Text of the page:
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Learning Ally’s web-based tool makes it easier to individualize instruction and track progress while addressing the reading interventions specified in your students’ IEPs and 504 plans. Our library of more than 75,000 audio textbooks and literature titles provide enhanced navigation, speed controls and bookmarking.
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 In the News


The gifts of dyslexia: HBO documentary sheds light on learning disability
Contra Costa Times    Share    Share on FacebookTwitterShare on LinkedinE-mail article
Over the past 20 years, Stu Shader, who has dyslexia, has worked for some of the biggest tech companies in the country, including Apple, Hyperion, PeopleSoft and Microsoft, where he currently sells software to eBay and Intel. What are the keys to his success? He's a brilliant communicator, able to see the big picture and "boil things down" for his clients. He is perceptive, intuitive and, perhaps most importantly, Shader, 49, says he knows when and how to make accommodations in areas where he feels challenged. More

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For students, why the question is more important than the answer
MindShift    Share    Share on FacebookTwitterShare on LinkedinE-mail article
In a traditional classroom, the teacher is the center of attention, the owner of knowledge and information. Teachers often ask questions of their students to gauge comprehension, but it's a passive model that relies on students to absorb information they need to reproduce on tests. What would happen if the roles were flipped and students asked the questions? Kids who had long been struggling in school said they felt smarter using this method. More

Study: Autism tough to spot before 6 months of age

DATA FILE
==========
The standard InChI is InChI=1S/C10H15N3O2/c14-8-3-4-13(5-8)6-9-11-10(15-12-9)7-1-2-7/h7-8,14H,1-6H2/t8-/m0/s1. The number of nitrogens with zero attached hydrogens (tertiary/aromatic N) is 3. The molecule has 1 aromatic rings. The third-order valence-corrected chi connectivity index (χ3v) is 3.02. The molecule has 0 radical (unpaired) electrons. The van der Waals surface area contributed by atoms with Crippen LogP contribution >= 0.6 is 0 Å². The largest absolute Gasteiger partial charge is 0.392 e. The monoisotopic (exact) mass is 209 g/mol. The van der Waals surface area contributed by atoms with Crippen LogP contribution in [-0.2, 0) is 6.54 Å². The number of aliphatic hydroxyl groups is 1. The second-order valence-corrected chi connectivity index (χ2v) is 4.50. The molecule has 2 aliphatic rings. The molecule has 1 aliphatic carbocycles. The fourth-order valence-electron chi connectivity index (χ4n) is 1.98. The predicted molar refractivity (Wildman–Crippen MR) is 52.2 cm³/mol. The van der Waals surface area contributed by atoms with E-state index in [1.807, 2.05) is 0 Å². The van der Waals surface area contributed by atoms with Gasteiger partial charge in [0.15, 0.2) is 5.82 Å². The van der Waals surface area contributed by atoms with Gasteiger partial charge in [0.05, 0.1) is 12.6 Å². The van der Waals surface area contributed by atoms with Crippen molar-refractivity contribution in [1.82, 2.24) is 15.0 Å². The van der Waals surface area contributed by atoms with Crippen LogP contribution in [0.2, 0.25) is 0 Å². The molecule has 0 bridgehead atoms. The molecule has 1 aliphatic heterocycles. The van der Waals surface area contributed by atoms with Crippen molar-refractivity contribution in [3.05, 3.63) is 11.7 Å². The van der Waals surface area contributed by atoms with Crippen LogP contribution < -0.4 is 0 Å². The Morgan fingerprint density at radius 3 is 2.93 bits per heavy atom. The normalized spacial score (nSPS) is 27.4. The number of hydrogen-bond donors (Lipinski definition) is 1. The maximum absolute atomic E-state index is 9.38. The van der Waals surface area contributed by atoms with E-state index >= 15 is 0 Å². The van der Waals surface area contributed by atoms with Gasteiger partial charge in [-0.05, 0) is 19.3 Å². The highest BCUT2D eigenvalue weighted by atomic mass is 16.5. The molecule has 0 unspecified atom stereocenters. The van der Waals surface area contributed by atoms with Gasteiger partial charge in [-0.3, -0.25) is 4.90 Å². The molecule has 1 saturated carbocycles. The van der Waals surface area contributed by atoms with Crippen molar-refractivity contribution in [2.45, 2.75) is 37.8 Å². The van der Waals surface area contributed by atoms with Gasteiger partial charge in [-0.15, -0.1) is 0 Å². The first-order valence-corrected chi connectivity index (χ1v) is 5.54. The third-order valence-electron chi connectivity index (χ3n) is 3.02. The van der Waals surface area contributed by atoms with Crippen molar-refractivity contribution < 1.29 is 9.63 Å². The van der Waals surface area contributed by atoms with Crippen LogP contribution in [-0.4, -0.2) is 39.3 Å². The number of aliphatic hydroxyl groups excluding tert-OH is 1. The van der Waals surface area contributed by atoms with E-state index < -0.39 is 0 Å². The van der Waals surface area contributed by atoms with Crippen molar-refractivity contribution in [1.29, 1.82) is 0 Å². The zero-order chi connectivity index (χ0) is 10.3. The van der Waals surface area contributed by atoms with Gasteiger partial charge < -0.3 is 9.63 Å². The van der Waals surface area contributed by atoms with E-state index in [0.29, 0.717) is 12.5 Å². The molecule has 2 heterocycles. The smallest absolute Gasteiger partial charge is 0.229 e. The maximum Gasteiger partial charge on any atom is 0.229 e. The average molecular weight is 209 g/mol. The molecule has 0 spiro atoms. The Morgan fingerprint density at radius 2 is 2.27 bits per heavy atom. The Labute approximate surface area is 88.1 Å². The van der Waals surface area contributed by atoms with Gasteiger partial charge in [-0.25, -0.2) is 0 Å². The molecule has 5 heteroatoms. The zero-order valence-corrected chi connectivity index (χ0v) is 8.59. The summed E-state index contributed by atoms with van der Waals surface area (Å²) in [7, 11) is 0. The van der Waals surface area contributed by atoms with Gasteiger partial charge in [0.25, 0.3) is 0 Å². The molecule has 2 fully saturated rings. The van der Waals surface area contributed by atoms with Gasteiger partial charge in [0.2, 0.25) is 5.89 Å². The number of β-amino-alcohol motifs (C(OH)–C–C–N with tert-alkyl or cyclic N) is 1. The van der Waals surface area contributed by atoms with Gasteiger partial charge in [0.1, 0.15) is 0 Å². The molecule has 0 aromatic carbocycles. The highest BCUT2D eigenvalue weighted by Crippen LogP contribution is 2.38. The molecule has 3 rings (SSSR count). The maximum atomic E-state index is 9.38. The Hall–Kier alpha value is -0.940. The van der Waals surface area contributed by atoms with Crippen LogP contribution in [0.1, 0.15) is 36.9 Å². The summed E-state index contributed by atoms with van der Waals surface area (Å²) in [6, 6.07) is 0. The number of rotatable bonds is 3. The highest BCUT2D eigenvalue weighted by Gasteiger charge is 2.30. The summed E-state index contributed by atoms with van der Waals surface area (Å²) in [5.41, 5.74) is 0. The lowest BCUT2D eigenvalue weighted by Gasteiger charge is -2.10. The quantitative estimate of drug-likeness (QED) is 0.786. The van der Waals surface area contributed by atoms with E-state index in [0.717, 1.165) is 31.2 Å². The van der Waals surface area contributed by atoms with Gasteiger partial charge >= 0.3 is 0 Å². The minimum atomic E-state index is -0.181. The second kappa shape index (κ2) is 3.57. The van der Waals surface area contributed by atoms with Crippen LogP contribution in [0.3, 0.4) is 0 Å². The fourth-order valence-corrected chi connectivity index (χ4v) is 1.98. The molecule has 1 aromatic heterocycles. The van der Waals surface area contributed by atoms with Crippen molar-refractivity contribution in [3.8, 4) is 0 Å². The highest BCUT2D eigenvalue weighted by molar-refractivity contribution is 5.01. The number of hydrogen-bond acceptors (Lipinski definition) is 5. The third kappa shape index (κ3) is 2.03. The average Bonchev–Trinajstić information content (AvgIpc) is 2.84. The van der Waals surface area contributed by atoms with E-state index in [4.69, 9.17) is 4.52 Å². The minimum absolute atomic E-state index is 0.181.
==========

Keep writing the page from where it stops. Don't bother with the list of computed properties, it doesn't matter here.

HealthDay News via U.S. News & World Report    Share    Share on FacebookTwitterShare on LinkedinE-mail article
The development of 6-month-old babies who are diagnosed with autism in toddlerhood is very similar to that of children without autism, a new study suggests. The study also sheds doubt on the notion that cases of autism that are spotted early are necessarily more severe. The researchers report that youngsters with early-identified autism (spotted at or before 14 months of age) did initially perform less well than a group whose autism was identified later. More


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ADHD may have genetic ties to smoking
PsychCentral    Share    Share on FacebookTwitterShare on LinkedinE-mail article
A new study shows that children who have been diagnosed with attention deficit hyperactivity disorder (ADHD) are more likely to start smoking early and to smoke twice as much as those without the condition. More


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Trouble with learning: Students with disabilities require extra help
Janesville Gazette    Share    Share on FacebookTwitterShare on LinkedinE-mail article
Savannah Bennett's family sits down with her each school night to help her do her homework. If Savannah doesn't keep on top of things, she falls behind, said her father, Chuck Bennett. That might sound like most children, but the fifth-grader has a special problem. She has a learning disability. More



3 ways equine therapy can help ADHD
PsychCentral    Share    Share on FacebookTwitterShare on LinkedinE-mail article
ADHD is a pervasive problem in this country, and one that is likely to continue to rise. While our society, in many ways, almost seems to promote ADHD with ever-increasing connection avoidance, people continue to struggle to manage ADHD. If we look at the problems and dfficulty connecting with people, we might also look for something less intimidating to connect with, such as horses. More
 
THE LD SOURCE

LDA does not recommend or endorse any one specific diagnostic or therapeutic regime, whether it is educational, psychological or medical. The viewpoints expressed in THE LD SOURCE are those of the authors and advertisers.

Colby Horton, Vice President of Publishing, 469.420.2601
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Hailey Sasser, Senior Education Editor, 469.420.2630